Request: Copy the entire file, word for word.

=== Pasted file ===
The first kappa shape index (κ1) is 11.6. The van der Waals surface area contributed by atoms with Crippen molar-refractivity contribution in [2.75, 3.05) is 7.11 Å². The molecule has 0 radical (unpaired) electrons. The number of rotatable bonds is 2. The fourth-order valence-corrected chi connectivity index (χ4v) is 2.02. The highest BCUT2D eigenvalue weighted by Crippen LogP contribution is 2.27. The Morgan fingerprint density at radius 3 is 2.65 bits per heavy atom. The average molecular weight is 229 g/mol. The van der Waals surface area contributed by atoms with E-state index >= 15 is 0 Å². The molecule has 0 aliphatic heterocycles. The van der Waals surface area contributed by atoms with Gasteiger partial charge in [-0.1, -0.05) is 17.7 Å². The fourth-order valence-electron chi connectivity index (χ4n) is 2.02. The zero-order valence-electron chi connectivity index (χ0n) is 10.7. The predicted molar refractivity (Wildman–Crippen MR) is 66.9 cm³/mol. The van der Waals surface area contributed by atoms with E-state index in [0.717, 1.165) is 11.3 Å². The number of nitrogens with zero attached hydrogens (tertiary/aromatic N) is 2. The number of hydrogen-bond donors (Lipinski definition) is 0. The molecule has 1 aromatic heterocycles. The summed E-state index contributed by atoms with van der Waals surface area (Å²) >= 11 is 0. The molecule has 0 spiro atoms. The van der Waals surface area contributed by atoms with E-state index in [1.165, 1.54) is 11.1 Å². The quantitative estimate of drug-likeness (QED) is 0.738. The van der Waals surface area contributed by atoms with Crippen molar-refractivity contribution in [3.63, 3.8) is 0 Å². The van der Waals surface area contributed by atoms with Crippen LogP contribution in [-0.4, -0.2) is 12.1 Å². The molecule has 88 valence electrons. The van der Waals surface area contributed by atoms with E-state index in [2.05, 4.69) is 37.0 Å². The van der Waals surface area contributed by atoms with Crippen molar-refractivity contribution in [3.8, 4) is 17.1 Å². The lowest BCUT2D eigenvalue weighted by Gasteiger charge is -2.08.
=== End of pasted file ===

The first kappa shape index (κ1) is 11.6. The van der Waals surface area contributed by atoms with Crippen molar-refractivity contribution in [2.75, 3.05) is 7.11 Å². The molecule has 0 radical (unpaired) electrons. The number of rotatable bonds is 2. The fourth-order valence-corrected chi connectivity index (χ4v) is 2.02. The highest BCUT2D eigenvalue weighted by Crippen LogP contribution is 2.27. The Morgan fingerprint density at radius 3 is 2.65 bits per heavy atom. The average molecular weight is 229 g/mol. The van der Waals surface area contributed by atoms with E-state index >= 15 is 0 Å². The molecule has 0 aliphatic heterocycles. The van der Waals surface area contributed by atoms with Gasteiger partial charge in [-0.1, -0.05) is 17.7 Å². The fourth-order valence-electron chi connectivity index (χ4n) is 2.02. The zero-order valence-electron chi connectivity index (χ0n) is 10.7. The predicted molar refractivity (Wildman–Crippen MR) is 66.9 cm³/mol. The van der Waals surface area contributed by atoms with E-state index in [0.717, 1.165) is 11.3 Å². The number of nitrogens with zero attached hydrogens (tertiary/aromatic N) is 2. The number of hydrogen-bond donors (Lipinski definition) is 0. The molecule has 1 aromatic heterocycles. The summed E-state index contributed by atoms with van der Waals surface area (Å²) >= 11 is 0. The molecule has 0 spiro atoms. The van der Waals surface area contributed by atoms with E-state index in [1.165, 1.54) is 11.1 Å². The quantitative estimate of drug-likeness (QED) is 0.738. The van der Waals surface area contributed by atoms with Crippen molar-refractivity contribution in [3.63, 3.8) is 0 Å². The van der Waals surface area contributed by atoms with Crippen LogP contribution in [-0.4, -0.2) is 12.1 Å². The molecule has 88 valence electrons. The van der Waals surface area contributed by atoms with E-state index in [2.05, 4.69) is 37.0 Å². The van der Waals surface area contributed by atoms with Crippen molar-refractivity contribution in [3.8, 4) is 17.1 Å². The lowest BCUT2D eigenvalue weighted by Gasteiger charge is -2.08.